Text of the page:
It is still unknown to this day how one of America’s greatest and darkest writers met his untimely fate. Edgar Allan Poe was found on the morning of October 3, 1849, wandering the streets of Baltimore in a state of delirium. It has been speculated that this was caused by any number of ailments stemming from overuse of alcohol, tuberculosis, cholera, rabies, or even murder at the hands of a poisoner. He was not conscious long enough to explain what happened, and was even wearing another man’s clothes when he was found. Before he died four days later on October 7, he supposedly yelled out the name “Reynolds!” and his last words were, “Lord help my poor soul”. However, any confirmation of this (as well as his actual death certificate) have been lost to history. Whatever the case, Poe’s death did not signal the end of his fame. Though depictions of him over the years have painted him as a tormented soul whose own inner depravities inspired his work—a man often alone and miserable, toiling away at his desk cranking out stories and poems to make just enough money to stay alive—these are actually quite the opposite of real life. Poe most likely did suffer from depression due to his childhood and death of loved ones over the years, but he actually lived quite comfortably. His works were seen as groundbreaking back then. He was a literary star in his own right. Unlike some authors and artists, it did not take his death or hundreds of years of hindsight to recognize the genius that was there.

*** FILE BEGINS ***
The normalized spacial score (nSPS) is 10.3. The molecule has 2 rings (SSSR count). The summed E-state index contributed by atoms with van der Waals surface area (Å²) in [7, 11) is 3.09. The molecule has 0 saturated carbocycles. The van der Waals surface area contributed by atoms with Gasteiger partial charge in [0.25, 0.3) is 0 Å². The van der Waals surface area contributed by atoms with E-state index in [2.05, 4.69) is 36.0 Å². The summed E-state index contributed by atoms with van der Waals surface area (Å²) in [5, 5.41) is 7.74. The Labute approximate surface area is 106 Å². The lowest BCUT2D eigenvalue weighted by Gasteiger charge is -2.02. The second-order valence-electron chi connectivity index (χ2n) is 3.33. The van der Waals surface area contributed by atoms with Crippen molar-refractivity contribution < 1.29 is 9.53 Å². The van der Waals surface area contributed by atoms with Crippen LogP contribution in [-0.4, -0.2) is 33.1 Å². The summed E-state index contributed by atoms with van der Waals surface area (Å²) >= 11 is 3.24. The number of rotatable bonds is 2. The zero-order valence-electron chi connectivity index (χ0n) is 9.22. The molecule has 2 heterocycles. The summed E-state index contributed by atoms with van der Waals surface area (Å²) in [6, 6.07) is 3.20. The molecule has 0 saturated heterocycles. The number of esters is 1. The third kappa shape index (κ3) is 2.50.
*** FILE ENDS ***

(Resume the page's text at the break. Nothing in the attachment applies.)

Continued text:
Exactly 166 years after his death, Poe’s dark and morbid themes still haunt and inspire generations of students, authors, and filmmakers. Last spring, when I was long-term substituting in a middle school English class, I did a unit on Poe for the two weeks I was there. I tried to get across just how groundbreaking his writing was back then. It is hard for people of today to see a mere book or poem as “scary” when all they are is words. With horror movies and special effects designed to shock and terrify us, it is hard to imagine a world without that. For the people of the 1800’s, Poe’s writing would have been the equivalent because they had to use something much more nightmare-inducing than any Hollywood movie: the imagination. Some of his stories are more ambiguous than others, but his words conjured up images in people’s minds like no one else had never done before. While many of his stories included ghosts haunting locations or individuals, either real or imagined, Poe was able to capitalize on everyday fears people had such as being buried alive.